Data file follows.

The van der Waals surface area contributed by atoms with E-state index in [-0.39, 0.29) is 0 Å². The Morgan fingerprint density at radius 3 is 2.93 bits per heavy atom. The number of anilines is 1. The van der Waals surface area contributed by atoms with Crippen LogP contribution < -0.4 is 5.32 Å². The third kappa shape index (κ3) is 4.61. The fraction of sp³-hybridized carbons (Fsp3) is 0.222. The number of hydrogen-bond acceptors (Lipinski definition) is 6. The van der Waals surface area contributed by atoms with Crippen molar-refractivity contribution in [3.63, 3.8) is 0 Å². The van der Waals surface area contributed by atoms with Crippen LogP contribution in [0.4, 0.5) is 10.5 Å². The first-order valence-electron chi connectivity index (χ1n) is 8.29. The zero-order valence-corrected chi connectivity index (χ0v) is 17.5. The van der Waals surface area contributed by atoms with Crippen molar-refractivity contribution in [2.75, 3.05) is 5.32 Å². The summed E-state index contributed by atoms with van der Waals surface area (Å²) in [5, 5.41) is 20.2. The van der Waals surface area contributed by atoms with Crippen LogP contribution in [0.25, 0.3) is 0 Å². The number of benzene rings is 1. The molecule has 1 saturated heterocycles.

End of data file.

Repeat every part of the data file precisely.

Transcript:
The van der Waals surface area contributed by atoms with E-state index in [-0.39, 0.29) is 0 Å². The Morgan fingerprint density at radius 3 is 2.93 bits per heavy atom. The number of anilines is 1. The van der Waals surface area contributed by atoms with Crippen LogP contribution < -0.4 is 5.32 Å². The third kappa shape index (κ3) is 4.61. The fraction of sp³-hybridized carbons (Fsp3) is 0.222. The number of hydrogen-bond acceptors (Lipinski definition) is 6. The van der Waals surface area contributed by atoms with Crippen molar-refractivity contribution in [3.63, 3.8) is 0 Å². The van der Waals surface area contributed by atoms with Crippen LogP contribution in [0.4, 0.5) is 10.5 Å². The first-order valence-electron chi connectivity index (χ1n) is 8.29. The zero-order valence-corrected chi connectivity index (χ0v) is 17.5. The van der Waals surface area contributed by atoms with Crippen molar-refractivity contribution in [2.75, 3.05) is 5.32 Å². The summed E-state index contributed by atoms with van der Waals surface area (Å²) in [5, 5.41) is 20.2. The van der Waals surface area contributed by atoms with Crippen LogP contribution in [0.25, 0.3) is 0 Å². The number of benzene rings is 1. The molecule has 1 saturated heterocycles.